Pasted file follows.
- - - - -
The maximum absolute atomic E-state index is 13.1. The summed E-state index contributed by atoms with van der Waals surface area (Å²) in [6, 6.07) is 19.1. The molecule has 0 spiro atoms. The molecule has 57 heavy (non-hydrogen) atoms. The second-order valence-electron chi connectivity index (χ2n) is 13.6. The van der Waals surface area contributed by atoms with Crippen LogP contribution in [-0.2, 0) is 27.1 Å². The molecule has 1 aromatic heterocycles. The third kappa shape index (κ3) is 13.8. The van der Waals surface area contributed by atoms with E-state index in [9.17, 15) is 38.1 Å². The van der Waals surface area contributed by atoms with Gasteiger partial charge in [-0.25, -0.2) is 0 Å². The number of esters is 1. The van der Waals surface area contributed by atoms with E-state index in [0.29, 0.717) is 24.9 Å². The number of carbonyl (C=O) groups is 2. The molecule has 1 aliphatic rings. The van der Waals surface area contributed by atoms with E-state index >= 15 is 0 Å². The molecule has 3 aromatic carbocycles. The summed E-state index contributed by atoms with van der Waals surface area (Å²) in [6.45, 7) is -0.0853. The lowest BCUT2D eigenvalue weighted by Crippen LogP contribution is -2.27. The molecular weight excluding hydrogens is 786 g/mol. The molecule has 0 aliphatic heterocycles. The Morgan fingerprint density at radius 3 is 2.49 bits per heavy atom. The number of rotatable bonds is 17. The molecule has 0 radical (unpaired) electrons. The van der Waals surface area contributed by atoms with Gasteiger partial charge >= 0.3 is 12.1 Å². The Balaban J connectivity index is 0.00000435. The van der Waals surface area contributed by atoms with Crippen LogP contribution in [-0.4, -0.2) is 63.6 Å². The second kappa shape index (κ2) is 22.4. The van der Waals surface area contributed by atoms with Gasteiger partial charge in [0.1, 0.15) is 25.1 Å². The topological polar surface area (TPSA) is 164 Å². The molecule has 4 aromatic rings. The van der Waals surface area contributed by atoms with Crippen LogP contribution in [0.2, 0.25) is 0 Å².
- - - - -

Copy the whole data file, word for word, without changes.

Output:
The maximum absolute atomic E-state index is 13.1. The summed E-state index contributed by atoms with van der Waals surface area (Å²) in [6, 6.07) is 19.1. The molecule has 0 spiro atoms. The molecule has 57 heavy (non-hydrogen) atoms. The second-order valence-electron chi connectivity index (χ2n) is 13.6. The van der Waals surface area contributed by atoms with Crippen LogP contribution in [-0.2, 0) is 27.1 Å². The molecule has 1 aromatic heterocycles. The third kappa shape index (κ3) is 13.8. The van der Waals surface area contributed by atoms with E-state index in [9.17, 15) is 38.1 Å². The van der Waals surface area contributed by atoms with Gasteiger partial charge in [-0.25, -0.2) is 0 Å². The number of esters is 1. The van der Waals surface area contributed by atoms with E-state index in [0.29, 0.717) is 24.9 Å². The number of carbonyl (C=O) groups is 2. The molecule has 1 aliphatic rings. The van der Waals surface area contributed by atoms with E-state index >= 15 is 0 Å². The molecule has 3 aromatic carbocycles. The summed E-state index contributed by atoms with van der Waals surface area (Å²) in [6.45, 7) is -0.0853. The lowest BCUT2D eigenvalue weighted by Crippen LogP contribution is -2.27. The molecular weight excluding hydrogens is 786 g/mol. The molecule has 0 aliphatic heterocycles. The Morgan fingerprint density at radius 3 is 2.49 bits per heavy atom. The number of rotatable bonds is 17. The molecule has 0 radical (unpaired) electrons. The van der Waals surface area contributed by atoms with Gasteiger partial charge >= 0.3 is 12.1 Å². The Balaban J connectivity index is 0.00000435. The van der Waals surface area contributed by atoms with Crippen LogP contribution in [-0.4, -0.2) is 63.6 Å². The second kappa shape index (κ2) is 22.4. The van der Waals surface area contributed by atoms with Gasteiger partial charge in [0.1, 0.15) is 25.1 Å². The topological polar surface area (TPSA) is 164 Å². The molecule has 4 aromatic rings. The van der Waals surface area contributed by atoms with Crippen LogP contribution in [0.2, 0.25) is 0 Å².